PEREZ: You mean alveoli?

ME: Yes. That’s the ones.


O’DAY: The problem is that the tissue dies. There’s no way you can regenerate lung tissue. There’s a lot of interventions you can have….So there are bronchial dilators that are available, and oxygen therapy is very effective and so is pulmonary rehabilitation exercises.

ME: Making the cells that still exist work better?

O’DAY: Yes, it’s maximizing what you already have but…

ME: Like ephedrine, for example?

O’DAY: Well, I’m not going to give you any brand-specific names, but there’s nothing that makes you regrow lung tissue. We don’t have a successful regenerative medicine yet.

ME: Not yet…But when you do then we can all go back to smoking, right? I mean we’ve all quit because everyone says smoking’s so bad and it’s going to kill you, but if you could regenerate lung tissue then everyone could always have a cigarette in their hands all the time like in the 1940s. Right?

O’DAY: Ah, I don’t know. Maybe.

ME: I mean there’s no reason not to. If you could regrow lung cells then I think we could all smoke.

O’DAY: Yeah, possibly. I don’t know.

ME: I’m recording this, you know? I’m going to quote you: ‘Yeah, possibly, I don’t know…’

PEREZ: Dot, dot, dot.

O’DAY: Who are you reporting for?

ME: Brightest Young Things.


O’DAY: What are Brightest Young Things?

ME: What’s this thing anyway (pointing to the shuttle thingy behind me)?

CHRIS: What does it do?

O’DAY: It moves through…like…what’s that movie called where they went into the body?

ME: Invasion of the Body Snatchers?

O’DAY: With Raquel Welch…. …

ME: Journey to the Center of the….No

O’DAY: They start outside the atmosphere and then they go into the….

ME: The Incredible Journey! The Incredible Journey!

O’DAY: Yes, The Incredible Journey.

ME: How am I doing, folks?

PEREZ: Okay, I think.

O’DAY: So you go into the body and then you travel though the lung and then you get spit back out again. And it moves around as you’re going back and forth.

ME: So you would only check out my lung and ignore all of the other problems that I have?

PEREZ: Totally ignore them. We want nothing to do with anything else but your lungs.

O’DAY: Actually there are multiple co-morbidities with COPD. One of the ones a lot of people don’t think about is depression and anxiety.

ME: Because I get depressed after I don’t have a cigarette after a while…..

O’DAY: Not being able to breathe freaks people out.

ME: Yeah.


O’DAY: We’re really pleased because it’s the kids that really want to get on this (points to the queue of middle-schoolers waiting to board the simulator).

ME: Yeah, but that’s just because they don’t know how boring it is inside.

PEREZ: Ow! Hold on!

ME: I mean, it’s science. All they see is a ride, and then they figure out, ‘Oh, I’m supposed to learn something’….I’m just saying that I don’t see a lot of them coming out smiling.

PEREZ: Oh my God.

Ok, I’ve done my best to give these nice people with a good cause a hard time. And I feel better now. Chris and I move on to try to sow more chaos amid the encroaching order of science and reason.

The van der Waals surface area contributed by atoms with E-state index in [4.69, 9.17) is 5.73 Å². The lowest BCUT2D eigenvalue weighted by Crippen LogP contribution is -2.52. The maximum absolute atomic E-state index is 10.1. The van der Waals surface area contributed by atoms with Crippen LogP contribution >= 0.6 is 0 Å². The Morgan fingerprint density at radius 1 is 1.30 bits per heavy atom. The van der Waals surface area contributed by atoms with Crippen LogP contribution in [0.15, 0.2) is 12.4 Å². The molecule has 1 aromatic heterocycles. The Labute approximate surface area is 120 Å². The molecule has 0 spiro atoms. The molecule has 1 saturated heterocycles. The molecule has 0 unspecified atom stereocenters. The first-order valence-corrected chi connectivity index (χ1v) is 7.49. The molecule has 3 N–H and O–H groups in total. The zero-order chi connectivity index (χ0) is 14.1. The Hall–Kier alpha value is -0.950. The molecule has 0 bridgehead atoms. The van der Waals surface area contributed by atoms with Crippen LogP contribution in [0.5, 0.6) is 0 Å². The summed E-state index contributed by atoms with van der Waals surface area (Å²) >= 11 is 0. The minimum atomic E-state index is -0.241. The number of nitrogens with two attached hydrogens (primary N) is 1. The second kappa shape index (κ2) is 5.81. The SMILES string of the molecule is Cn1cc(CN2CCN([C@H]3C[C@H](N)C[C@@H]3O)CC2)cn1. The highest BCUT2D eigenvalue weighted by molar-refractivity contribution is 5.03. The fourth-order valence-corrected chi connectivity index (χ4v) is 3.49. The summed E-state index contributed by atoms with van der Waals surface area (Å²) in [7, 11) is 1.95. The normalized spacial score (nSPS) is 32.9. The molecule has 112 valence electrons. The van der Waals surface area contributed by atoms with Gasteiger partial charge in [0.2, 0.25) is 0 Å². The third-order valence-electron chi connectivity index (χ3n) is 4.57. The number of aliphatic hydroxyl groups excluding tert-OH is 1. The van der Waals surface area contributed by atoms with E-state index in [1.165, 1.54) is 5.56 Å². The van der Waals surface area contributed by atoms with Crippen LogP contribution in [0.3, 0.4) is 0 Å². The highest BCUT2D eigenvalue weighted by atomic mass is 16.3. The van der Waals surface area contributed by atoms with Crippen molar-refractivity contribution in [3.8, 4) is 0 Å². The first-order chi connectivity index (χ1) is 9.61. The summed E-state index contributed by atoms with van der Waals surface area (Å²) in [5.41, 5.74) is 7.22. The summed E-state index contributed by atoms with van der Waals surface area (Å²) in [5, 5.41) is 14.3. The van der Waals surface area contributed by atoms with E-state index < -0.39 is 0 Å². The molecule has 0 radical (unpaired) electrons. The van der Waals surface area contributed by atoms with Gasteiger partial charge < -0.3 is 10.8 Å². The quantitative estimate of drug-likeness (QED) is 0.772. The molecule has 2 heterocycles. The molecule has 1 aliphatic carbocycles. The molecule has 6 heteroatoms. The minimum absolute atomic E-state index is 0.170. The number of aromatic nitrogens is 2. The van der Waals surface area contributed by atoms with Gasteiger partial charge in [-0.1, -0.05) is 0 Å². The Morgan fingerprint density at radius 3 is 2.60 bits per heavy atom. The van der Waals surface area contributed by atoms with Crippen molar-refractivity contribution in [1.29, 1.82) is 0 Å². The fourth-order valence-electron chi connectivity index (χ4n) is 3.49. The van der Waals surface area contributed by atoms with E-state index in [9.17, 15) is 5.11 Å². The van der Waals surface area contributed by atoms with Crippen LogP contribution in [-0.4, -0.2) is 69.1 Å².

I find another trailer dedicated to dinosaurs that’s been set up by the American Museum of Natural History in New York. As kids are filing out, Rebecca Taylor, a coordinator at the museum, greets them, answers their questions and hands them some pamphlets. I take the opportunity to ask her to clear up what has always been a great mystery to me: why do kids like dinosaurs? I mean, do they even really like them or is this just a product of clever marketing that has told kids that they must like dinosaurs? After all, if you give kids toy soldiers representing two sides of the Crimean War and tell them that’s what they’re supposed to play with, then they will. Or if you feed them bland, unhealthy food and call it a “kid’s meal” then they’ll eat it. My point is that kids are highly vulnerable to the power of suggestion, and I believe that, as museums’ revenues have dwindled over the years, they’ve consistently turned to new generations to exploit for a profit by peddling their old dinosaur bones to callow youth who don’t know any better.


I stick the question to Taylor. Does she agree? Of course not – she’s part of the conspiracy. She says kids like dinosaurs because “They’re big and scary and they’re not around anymore.” Yeah? So are certain types of prehistoric algal blooms, I counter. You don’t see kids running around collecting those figurines and going as plankton for Halloween, do you?

If all of the people like Rebecca Taylor were finally taken off the street once and for all then maybe kids could have a chance to live in a world where they’re not forced to turn to gangs and drugs and dinosaurs for the attention they’re not getting at home. American Museum of Natural History, shame on you!

By now I am developing an appetite and I follow an herby aroma wafting in the breeze to Wilson Plaza where there’s a stage set up with a chef who’s fussing with some pots and pans over a cooking station. There’s another guy up there who is going on about eating vegetables and not junk at McDonalds. Except this is no ordinary health nut – he’s Pete Thomas, a contestant on Biggest Loser a few years back. Like other successful members of the show, Pete used to be a man of considerable heft. In fact, his loss of more than half of his body weight in a short time merits a scientific explanation. At least that’s what the event’s organizers were thinking when they set this up.


Pete’s long since turned his big bones into big bucks by winning on the show, and, at 42-years-old, he’s touring the country as a motivational speaker and weight loss/lifestyle coach.